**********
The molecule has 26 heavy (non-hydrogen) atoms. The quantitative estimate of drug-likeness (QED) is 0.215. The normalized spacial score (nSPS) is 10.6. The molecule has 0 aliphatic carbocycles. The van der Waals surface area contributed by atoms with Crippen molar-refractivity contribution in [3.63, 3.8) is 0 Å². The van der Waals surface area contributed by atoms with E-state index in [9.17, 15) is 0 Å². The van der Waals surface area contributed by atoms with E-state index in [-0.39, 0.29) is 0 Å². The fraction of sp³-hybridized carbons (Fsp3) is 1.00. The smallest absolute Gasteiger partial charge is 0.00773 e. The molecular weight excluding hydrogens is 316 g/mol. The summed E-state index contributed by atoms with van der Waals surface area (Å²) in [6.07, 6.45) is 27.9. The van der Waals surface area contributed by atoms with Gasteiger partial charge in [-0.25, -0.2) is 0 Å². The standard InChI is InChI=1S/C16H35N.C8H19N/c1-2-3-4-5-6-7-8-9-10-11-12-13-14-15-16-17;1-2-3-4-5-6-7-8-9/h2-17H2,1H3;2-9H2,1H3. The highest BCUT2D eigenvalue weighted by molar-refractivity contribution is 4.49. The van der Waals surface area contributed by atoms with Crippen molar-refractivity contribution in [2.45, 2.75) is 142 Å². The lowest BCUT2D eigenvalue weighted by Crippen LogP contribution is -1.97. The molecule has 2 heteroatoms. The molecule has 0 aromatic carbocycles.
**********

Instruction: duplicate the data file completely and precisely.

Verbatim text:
The molecule has 26 heavy (non-hydrogen) atoms. The quantitative estimate of drug-likeness (QED) is 0.215. The normalized spacial score (nSPS) is 10.6. The molecule has 0 aliphatic carbocycles. The van der Waals surface area contributed by atoms with Crippen molar-refractivity contribution in [3.63, 3.8) is 0 Å². The van der Waals surface area contributed by atoms with E-state index in [9.17, 15) is 0 Å². The van der Waals surface area contributed by atoms with E-state index in [-0.39, 0.29) is 0 Å². The fraction of sp³-hybridized carbons (Fsp3) is 1.00. The smallest absolute Gasteiger partial charge is 0.00773 e. The molecular weight excluding hydrogens is 316 g/mol. The summed E-state index contributed by atoms with van der Waals surface area (Å²) in [6.07, 6.45) is 27.9. The van der Waals surface area contributed by atoms with Gasteiger partial charge in [-0.25, -0.2) is 0 Å². The standard InChI is InChI=1S/C16H35N.C8H19N/c1-2-3-4-5-6-7-8-9-10-11-12-13-14-15-16-17;1-2-3-4-5-6-7-8-9/h2-17H2,1H3;2-9H2,1H3. The highest BCUT2D eigenvalue weighted by molar-refractivity contribution is 4.49. The van der Waals surface area contributed by atoms with Crippen molar-refractivity contribution in [2.45, 2.75) is 142 Å². The lowest BCUT2D eigenvalue weighted by Crippen LogP contribution is -1.97. The molecule has 2 heteroatoms. The molecule has 0 aromatic carbocycles.